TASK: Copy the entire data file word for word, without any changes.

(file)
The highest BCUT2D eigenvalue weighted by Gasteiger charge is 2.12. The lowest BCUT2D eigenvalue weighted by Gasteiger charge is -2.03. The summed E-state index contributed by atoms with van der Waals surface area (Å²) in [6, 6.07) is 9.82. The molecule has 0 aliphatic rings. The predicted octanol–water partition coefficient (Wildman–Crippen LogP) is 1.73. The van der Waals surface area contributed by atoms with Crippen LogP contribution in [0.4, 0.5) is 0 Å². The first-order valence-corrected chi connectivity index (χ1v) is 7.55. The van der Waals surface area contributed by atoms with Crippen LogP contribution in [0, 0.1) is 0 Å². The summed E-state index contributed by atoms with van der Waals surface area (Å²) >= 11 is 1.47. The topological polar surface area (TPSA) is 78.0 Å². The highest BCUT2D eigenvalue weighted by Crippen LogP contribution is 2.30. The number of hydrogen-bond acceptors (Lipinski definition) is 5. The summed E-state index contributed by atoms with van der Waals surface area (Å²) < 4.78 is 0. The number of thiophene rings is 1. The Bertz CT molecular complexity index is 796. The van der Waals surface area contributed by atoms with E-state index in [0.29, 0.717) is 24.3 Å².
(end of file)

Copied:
The highest BCUT2D eigenvalue weighted by Gasteiger charge is 2.12. The lowest BCUT2D eigenvalue weighted by Gasteiger charge is -2.03. The summed E-state index contributed by atoms with van der Waals surface area (Å²) in [6, 6.07) is 9.82. The molecule has 0 aliphatic rings. The predicted octanol–water partition coefficient (Wildman–Crippen LogP) is 1.73. The van der Waals surface area contributed by atoms with Crippen LogP contribution in [0.4, 0.5) is 0 Å². The first-order valence-corrected chi connectivity index (χ1v) is 7.55. The van der Waals surface area contributed by atoms with Crippen LogP contribution in [0, 0.1) is 0 Å². The summed E-state index contributed by atoms with van der Waals surface area (Å²) >= 11 is 1.47. The topological polar surface area (TPSA) is 78.0 Å². The highest BCUT2D eigenvalue weighted by Crippen LogP contribution is 2.30. The number of hydrogen-bond acceptors (Lipinski definition) is 5. The summed E-state index contributed by atoms with van der Waals surface area (Å²) < 4.78 is 0. The number of thiophene rings is 1. The Bertz CT molecular complexity index is 796. The van der Waals surface area contributed by atoms with E-state index in [0.29, 0.717) is 24.3 Å².